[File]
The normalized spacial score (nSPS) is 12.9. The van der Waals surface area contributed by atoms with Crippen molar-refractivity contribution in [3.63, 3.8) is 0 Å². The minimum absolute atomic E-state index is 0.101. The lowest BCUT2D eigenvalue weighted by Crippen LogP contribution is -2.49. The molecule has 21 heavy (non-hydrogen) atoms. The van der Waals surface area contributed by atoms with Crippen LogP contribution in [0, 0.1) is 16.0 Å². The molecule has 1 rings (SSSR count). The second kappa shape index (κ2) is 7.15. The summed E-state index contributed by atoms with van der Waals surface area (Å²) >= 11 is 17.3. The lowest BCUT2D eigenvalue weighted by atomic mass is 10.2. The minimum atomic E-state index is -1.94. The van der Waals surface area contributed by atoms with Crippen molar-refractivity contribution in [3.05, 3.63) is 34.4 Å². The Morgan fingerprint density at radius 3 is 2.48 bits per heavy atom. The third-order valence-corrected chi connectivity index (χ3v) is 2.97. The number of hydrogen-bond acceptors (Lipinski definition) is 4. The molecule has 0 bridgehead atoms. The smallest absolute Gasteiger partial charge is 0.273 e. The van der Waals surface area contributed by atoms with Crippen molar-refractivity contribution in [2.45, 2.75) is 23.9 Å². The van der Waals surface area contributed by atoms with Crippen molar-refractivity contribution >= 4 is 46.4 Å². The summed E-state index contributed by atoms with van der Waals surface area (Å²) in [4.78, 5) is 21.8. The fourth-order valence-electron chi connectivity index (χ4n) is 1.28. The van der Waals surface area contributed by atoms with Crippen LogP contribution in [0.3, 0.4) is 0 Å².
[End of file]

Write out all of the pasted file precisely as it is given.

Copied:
The normalized spacial score (nSPS) is 12.9. The van der Waals surface area contributed by atoms with Crippen molar-refractivity contribution in [3.63, 3.8) is 0 Å². The minimum absolute atomic E-state index is 0.101. The lowest BCUT2D eigenvalue weighted by Crippen LogP contribution is -2.49. The molecule has 21 heavy (non-hydrogen) atoms. The van der Waals surface area contributed by atoms with Crippen LogP contribution in [0, 0.1) is 16.0 Å². The molecule has 1 rings (SSSR count). The second kappa shape index (κ2) is 7.15. The summed E-state index contributed by atoms with van der Waals surface area (Å²) >= 11 is 17.3. The lowest BCUT2D eigenvalue weighted by atomic mass is 10.2. The minimum atomic E-state index is -1.94. The van der Waals surface area contributed by atoms with Crippen molar-refractivity contribution in [3.05, 3.63) is 34.4 Å². The Morgan fingerprint density at radius 3 is 2.48 bits per heavy atom. The third-order valence-corrected chi connectivity index (χ3v) is 2.97. The number of hydrogen-bond acceptors (Lipinski definition) is 4. The molecule has 0 bridgehead atoms. The smallest absolute Gasteiger partial charge is 0.273 e. The van der Waals surface area contributed by atoms with Crippen molar-refractivity contribution in [2.45, 2.75) is 23.9 Å². The van der Waals surface area contributed by atoms with Crippen molar-refractivity contribution >= 4 is 46.4 Å². The summed E-state index contributed by atoms with van der Waals surface area (Å²) in [4.78, 5) is 21.8. The fourth-order valence-electron chi connectivity index (χ4n) is 1.28. The van der Waals surface area contributed by atoms with Crippen LogP contribution in [0.3, 0.4) is 0 Å².